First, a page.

During your time as a student in the Program in Occupational Therapy at Washington University, you will be in classes with some of the very best students in the country, and the world.
This creates a rich community where you will learn from each other as well as your instructors and mentor. We hope you participate in activities provided by the School of Medicine and beyond to enhance your time in St. Louis.
The essence of WUSOTA (Washington University Student Occupational Therapy Association) is to promote the field of occupational therapy through service. Each month, the organization explores various areas of occupational therapy practice and provides volunteer services to many parts of the community. Not only does WUSOTA provide an extra-curricular outlet for students aside from schoolwork, it also facilitates the development of friendships among the members and allows the students in occupational therapy to explore and participate in the St. Louis community.
Pi Theta Epsilon (PTE) is a national honor society for occupational therapy students enrolled in professional programs at accredited schools across the U.S. Students who meet the eligibility requirements are extended an invitation to apply for Pi Theta membership.
The Arts Commission is a student group dedicated to promoting the arts in the Washington University medical school community. They organize the Coffeehouse Concert Series three times a year, featuring a variety of talented students including soloists, poets, a capella groups like the Histones, and even clowns! The Arts Commission also publishes Hippocrene, the School of Medicine’s literary and visual arts magazine, puts on a winter concert for students, faculty and staff of the School of Medicine, and organizes an art show each year.
For the past 15 years, students at Washington University School of Medicine have produced and performed fully staged, choreographed and orchestrated Broadway musicals. The Medical School Musical is student-produced, with students performing onstage, conducting and playing in the pit orchestra, building sets, sewing costumes, directing, and running lights and sound. Past productions include hits like Guys and Dolls, Young Frankenstein, Legally Blonde, Beauty and the Beast, The Addams Family and Shrek: The Musical! Over the years, OT students have shared their talents by being a part of these productions.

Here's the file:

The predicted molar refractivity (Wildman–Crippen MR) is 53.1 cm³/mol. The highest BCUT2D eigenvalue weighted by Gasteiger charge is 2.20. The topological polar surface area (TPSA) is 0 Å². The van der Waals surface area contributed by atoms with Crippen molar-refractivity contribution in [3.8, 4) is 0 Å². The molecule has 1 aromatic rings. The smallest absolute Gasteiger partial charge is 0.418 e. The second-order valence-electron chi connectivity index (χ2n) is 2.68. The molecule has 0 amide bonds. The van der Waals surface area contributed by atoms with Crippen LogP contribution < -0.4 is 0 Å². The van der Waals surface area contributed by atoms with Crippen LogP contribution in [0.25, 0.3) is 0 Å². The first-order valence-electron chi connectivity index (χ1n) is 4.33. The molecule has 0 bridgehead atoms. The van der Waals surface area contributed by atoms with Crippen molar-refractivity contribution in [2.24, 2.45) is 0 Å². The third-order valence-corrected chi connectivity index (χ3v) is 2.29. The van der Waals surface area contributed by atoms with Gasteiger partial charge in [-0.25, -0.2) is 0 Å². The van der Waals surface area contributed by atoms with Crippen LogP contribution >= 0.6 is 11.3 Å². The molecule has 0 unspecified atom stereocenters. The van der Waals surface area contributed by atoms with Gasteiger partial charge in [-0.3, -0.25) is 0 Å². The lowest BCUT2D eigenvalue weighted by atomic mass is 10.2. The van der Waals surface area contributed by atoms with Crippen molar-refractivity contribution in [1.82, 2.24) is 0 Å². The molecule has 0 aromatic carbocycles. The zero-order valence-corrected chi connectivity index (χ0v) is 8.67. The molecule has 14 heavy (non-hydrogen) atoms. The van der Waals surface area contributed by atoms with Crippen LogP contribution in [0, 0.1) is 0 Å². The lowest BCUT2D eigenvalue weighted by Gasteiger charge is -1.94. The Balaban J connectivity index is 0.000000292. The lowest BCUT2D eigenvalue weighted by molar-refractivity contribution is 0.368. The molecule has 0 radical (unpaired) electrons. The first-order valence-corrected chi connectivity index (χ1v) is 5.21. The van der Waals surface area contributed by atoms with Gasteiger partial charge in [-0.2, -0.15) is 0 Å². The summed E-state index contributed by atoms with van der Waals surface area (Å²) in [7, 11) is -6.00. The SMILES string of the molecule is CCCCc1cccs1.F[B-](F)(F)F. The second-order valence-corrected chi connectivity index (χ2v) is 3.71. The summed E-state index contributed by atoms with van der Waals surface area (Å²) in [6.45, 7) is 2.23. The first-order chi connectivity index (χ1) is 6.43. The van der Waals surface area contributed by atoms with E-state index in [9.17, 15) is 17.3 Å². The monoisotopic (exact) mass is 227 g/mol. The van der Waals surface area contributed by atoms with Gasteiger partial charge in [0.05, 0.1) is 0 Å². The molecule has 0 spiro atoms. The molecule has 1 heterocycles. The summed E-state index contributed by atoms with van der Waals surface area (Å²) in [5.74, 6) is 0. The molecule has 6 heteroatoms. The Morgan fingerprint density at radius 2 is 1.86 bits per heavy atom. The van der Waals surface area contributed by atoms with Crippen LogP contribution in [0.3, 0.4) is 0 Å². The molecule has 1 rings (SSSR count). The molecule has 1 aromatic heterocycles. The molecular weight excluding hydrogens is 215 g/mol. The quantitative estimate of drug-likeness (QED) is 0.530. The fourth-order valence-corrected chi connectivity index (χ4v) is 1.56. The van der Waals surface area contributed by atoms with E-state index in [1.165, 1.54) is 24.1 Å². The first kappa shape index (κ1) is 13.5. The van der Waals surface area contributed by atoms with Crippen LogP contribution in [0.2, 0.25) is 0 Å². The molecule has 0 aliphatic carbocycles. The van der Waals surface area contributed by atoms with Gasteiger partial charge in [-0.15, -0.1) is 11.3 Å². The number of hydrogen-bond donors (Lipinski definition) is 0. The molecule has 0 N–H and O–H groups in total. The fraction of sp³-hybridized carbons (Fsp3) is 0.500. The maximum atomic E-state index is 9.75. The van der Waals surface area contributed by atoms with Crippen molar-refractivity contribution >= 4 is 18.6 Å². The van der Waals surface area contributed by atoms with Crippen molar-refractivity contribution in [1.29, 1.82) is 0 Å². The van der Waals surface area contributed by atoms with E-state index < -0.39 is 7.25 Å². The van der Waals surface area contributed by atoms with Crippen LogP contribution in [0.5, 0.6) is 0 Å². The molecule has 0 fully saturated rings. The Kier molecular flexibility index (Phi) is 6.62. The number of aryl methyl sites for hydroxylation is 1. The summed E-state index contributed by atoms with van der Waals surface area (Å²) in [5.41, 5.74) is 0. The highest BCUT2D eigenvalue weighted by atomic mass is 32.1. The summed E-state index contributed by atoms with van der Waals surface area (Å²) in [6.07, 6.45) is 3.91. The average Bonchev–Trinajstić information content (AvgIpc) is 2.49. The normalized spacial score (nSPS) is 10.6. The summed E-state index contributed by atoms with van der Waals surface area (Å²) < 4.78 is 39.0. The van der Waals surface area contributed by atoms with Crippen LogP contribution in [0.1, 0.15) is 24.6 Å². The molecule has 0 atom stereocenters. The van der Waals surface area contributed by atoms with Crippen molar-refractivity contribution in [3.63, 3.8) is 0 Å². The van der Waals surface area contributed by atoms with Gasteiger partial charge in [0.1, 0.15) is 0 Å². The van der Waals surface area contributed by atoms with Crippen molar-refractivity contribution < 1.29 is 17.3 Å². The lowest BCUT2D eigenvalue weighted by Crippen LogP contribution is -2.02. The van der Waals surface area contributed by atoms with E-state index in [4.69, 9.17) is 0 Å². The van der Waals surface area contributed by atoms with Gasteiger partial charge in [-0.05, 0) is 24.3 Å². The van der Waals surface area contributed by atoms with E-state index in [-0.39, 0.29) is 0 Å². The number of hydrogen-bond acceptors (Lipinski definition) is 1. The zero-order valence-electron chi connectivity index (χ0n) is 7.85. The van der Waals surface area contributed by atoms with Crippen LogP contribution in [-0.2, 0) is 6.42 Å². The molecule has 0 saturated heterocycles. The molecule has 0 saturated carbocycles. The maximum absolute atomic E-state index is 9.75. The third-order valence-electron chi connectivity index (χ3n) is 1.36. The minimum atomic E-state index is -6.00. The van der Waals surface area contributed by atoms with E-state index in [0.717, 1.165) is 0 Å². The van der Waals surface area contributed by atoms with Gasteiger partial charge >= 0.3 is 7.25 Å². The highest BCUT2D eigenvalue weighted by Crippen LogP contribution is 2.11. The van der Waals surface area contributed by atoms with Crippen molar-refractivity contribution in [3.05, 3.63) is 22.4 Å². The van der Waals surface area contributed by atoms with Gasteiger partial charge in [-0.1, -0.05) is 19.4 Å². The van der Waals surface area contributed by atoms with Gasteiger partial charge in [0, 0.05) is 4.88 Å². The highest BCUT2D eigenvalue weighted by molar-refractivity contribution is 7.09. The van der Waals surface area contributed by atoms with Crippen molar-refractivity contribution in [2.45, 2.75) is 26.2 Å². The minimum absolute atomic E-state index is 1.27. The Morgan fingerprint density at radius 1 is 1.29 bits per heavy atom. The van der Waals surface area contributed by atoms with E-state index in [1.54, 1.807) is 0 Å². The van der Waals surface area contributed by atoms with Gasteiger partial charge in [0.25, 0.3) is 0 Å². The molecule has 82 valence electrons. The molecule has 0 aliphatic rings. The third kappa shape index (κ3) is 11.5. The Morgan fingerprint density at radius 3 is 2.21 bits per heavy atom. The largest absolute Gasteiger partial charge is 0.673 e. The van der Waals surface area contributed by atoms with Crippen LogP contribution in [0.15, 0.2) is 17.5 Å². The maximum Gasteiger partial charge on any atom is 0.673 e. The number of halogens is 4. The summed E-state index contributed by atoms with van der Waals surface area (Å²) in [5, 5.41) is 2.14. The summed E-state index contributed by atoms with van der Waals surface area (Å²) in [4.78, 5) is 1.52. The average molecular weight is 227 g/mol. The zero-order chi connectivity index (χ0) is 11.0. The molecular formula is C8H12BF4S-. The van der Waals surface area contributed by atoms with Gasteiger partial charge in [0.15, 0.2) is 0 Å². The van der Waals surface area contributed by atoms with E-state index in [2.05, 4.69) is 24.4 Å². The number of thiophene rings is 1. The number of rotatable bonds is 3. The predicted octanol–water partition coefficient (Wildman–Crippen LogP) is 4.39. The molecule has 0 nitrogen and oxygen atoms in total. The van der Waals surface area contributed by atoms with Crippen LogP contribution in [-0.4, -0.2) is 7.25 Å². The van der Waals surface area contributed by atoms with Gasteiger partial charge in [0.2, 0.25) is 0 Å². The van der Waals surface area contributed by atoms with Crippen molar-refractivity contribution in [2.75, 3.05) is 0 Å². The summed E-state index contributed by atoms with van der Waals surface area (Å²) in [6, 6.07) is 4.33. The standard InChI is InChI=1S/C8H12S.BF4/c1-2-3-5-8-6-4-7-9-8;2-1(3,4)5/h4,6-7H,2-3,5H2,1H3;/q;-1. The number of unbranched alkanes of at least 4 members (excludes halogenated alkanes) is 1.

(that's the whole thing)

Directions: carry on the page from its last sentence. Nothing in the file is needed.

Though their accomplishments in healthcare often take center stage, our students are also talented artists, singers, athletes and philanthropists who thrive on fulfilling their desire to make meaningful contributions to their communities.
Dozens of campus groups and activities—many of them student initiated and run—allow School of Medicine students to develop these passions in areas including community service, civic activism and artistic expression.
Living in St. Louis
St. Louis is a great city for graduate students, with a lower than average cost of living, wonderful neighborhoods, and plenty of things to do. St. Louis offers all the cultural opportunities of a large city with the trademark friendliness of the Midwest.
Consistently ranked among the nation's most affordable and best places to live and raise families, the St. Louis region offers many opportunities to watch or participate in a wide range of sports, recreational activities and cultural events. Not far from St. Louis' urban core are the beautiful rolling hills of the Ozark Mountain region as well as outdoor activities such as hiking, canoeing and spelunking in some of Missouri's more than 6,000 caves.
The School of Medicine is located in the Central West End, which is home to an exciting array of restaurants, shops and apartments. Most students choose to live in one of the affordable neighborhoods near the program, and with the Metrolink's Central West End stop in the heart of the Medical School campus, many find they don't even need a car to get around. Forest Park is just blocks from campus with attractions like the St. Louis Zoo, the St. Louis Science Center, the St. Louis Art Museum and The Muny outdoor theater, which can all be enjoyed free of charge. At 1,293 acres, it is larger than Central Park. There are also trails for running, biking or walking, lakes to paddle and places to enjoy tennis, soccer, softball, cricket and rugby.
Washington University provides several resources to help students find housing, settle into St. Louis and WashU, and engage in our in diverse community.
Written by first-year medical students for the next incoming class, the Dis-Orientation Guide is the definitive source for how to happily survive and thrive at Washington University School of Medicine.